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Agile games to foster creativity and teamwork

You are familiar with the phrase agile. Although a new method of software development was outlined in the 2001 Manifesto for Agile Software Development, agile has now acquired popularity across a range of sectors, including marketing, finance, healthcare, and construction.

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Agile is a set of guiding ideals and guidelines for how groups should finish projects. Agile teams work quickly, self-organize, and iterate to provide value to clients more quickly. In other words, agile businesses understand that taking one bite at a time is the best approach to tackle a large task.

That seems to make sense. It’s crucial to remember, though, that agile isn’t a fast fix or something you can do in a single day. It necessitates a complete transformation in the way your team approaches their job and thinks about it. Agile games can assist in this situation.

Difficulties in making the switch to agile?

The agile shift might be intimidating, particularly when employees are sometimes infamously reluctant to change. Actually, according to the American Psychological Association, workplace change is associated with higher levels of stress, mistrust, and even employee attrition. According to Deloitte research, 60–70% of large-scale change initiatives fail, mostly due to team members’ apprehension about implementing a significant change.

So, if you’re wondering how to encourage your team to embrace the ideals and concepts of agility, an excellent place to start is with agile games.

What role do agile games play?

Remember the proverb about boiling a frog? The frog remains unaware of the temperature rise and changes in conditions if you increase the flame gradually.

That’s somewhat similar to utilizing agile games (no heat necessary, please).

They will introduce agile to your team without overburdening them at first. Here’s how they may encourage your staff to embrace the shift to agile rather than just accept it.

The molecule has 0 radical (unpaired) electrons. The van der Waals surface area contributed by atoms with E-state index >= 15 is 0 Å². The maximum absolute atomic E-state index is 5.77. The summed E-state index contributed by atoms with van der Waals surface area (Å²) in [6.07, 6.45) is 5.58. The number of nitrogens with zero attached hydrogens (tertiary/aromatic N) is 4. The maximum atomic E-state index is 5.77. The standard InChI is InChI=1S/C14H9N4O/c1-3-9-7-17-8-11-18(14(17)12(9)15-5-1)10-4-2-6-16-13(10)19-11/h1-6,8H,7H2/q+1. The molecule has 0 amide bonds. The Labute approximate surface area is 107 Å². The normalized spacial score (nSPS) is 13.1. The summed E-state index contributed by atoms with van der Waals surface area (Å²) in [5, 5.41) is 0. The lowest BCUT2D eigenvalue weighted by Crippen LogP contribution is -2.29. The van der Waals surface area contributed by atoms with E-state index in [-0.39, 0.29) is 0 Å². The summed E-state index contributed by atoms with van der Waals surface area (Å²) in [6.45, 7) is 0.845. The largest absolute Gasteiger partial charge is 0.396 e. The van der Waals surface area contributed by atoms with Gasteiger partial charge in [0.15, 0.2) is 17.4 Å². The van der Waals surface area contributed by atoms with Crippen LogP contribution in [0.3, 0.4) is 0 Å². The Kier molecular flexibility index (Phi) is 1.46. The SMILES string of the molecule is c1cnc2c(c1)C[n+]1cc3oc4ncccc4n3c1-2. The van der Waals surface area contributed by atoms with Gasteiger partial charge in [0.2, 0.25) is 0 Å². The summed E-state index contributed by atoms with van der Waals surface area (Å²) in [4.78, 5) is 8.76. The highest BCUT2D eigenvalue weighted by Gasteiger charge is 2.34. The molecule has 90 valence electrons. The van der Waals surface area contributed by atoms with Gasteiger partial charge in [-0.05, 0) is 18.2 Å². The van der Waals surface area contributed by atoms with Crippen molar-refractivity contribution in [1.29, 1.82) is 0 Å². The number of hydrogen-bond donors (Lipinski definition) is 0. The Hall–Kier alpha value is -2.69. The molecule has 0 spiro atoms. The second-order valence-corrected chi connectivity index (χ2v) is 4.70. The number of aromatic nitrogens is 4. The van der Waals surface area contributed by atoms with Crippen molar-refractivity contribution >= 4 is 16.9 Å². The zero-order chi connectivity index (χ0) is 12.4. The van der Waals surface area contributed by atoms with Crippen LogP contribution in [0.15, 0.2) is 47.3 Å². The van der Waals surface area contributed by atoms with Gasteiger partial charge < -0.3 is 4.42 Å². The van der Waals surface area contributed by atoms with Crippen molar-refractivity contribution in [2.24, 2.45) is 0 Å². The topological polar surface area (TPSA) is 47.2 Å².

1. Increase accustomedness

One of the main advantages of games is that they provide an understandable and enjoyable way for teams to become familiar with agile ideas. Dr. Stuart Brown, who established the National Institute for Play, discovered via research that games are not only fun for us to play, but they also have a significant impact on cognitive growth and human development.

2. Boost interest and zeal

You may use PowerPoint slides or a dry lecture to teach agile concepts. However, agile games provide your team with far more interesting hands-on learning experiences.

3. Boost originality and problem-solving skills

The regular rigors of work often leave little time for unconventional ideas. Your team may exercise their creativity and come up with novel solutions to the current problem by playing games.

4. Foster unity among the team

The majority of agile games are non-competitive and extremely collaborative. In addition to learning a lot about how to collaborate and communicate with one another, your team will come together to take on a common issue.

When you combine all of these advantages, you’ll have a productive team that genuinely grasps the agile tenets.

Top agile games for your upcoming scrum

Now that you are aware of the effectiveness of agile games, let’s get right in. These eight agile team-building games may be used in a range of settings, with different group sizes and time constraints.

1. How to Give a Hug

How it functions

Even if your team is spread out across the globe, this easy game is a terrific way to greet everyone, break the ice, and foster a sense of community.

Utilize the How to Hug Miro board, which shows a circle’s outline. Uploading a photo of oneself and arranging it along the circle should be the team’s task.

To transfer their photo to the middle of the circle, one team member is selected. Subsequently, every team member shifts their own photographs to the center, making contact with the central photo. You have a virtual hug there. After that, each team member moves their own photo to the center in turn.

While learning how to utilize Miro collectively, your team members will laugh and create strong ties with this ridiculous yet effective activity.

2. The Ball-Point Game

How it operates

The ball point game, one of the most popular agile games available, aids in teams’ comprehension of agile projects and the agile production process. Iteration, process establishment, and self-organization are all necessary for the team. It may be played online with a Miro board and icons for each team player, or it can be played in person with actual balls to pass back and forth.

The game’s objective is straightforward: your team must pass a ball—or several balls—around the table. Each player on the squad must touch the ball once. The team scores one point when a ball completes a full round around the table.

The duration of each sprint in the game is three minutes. The team should discuss their strategy and write down how many points they want to score in the opening round in the first minute. The actual passing of the ball around the table takes up the following minute, and the last one is devoted to recording the precise amount of points they received and the lessons they discovered.

Proceed to your next sprint after that. Give each team member the option to pass as many balls as they’d want at once, as opposed to only one. As your team refines their strategy and tries to get more points, they will gain a great deal of knowledge.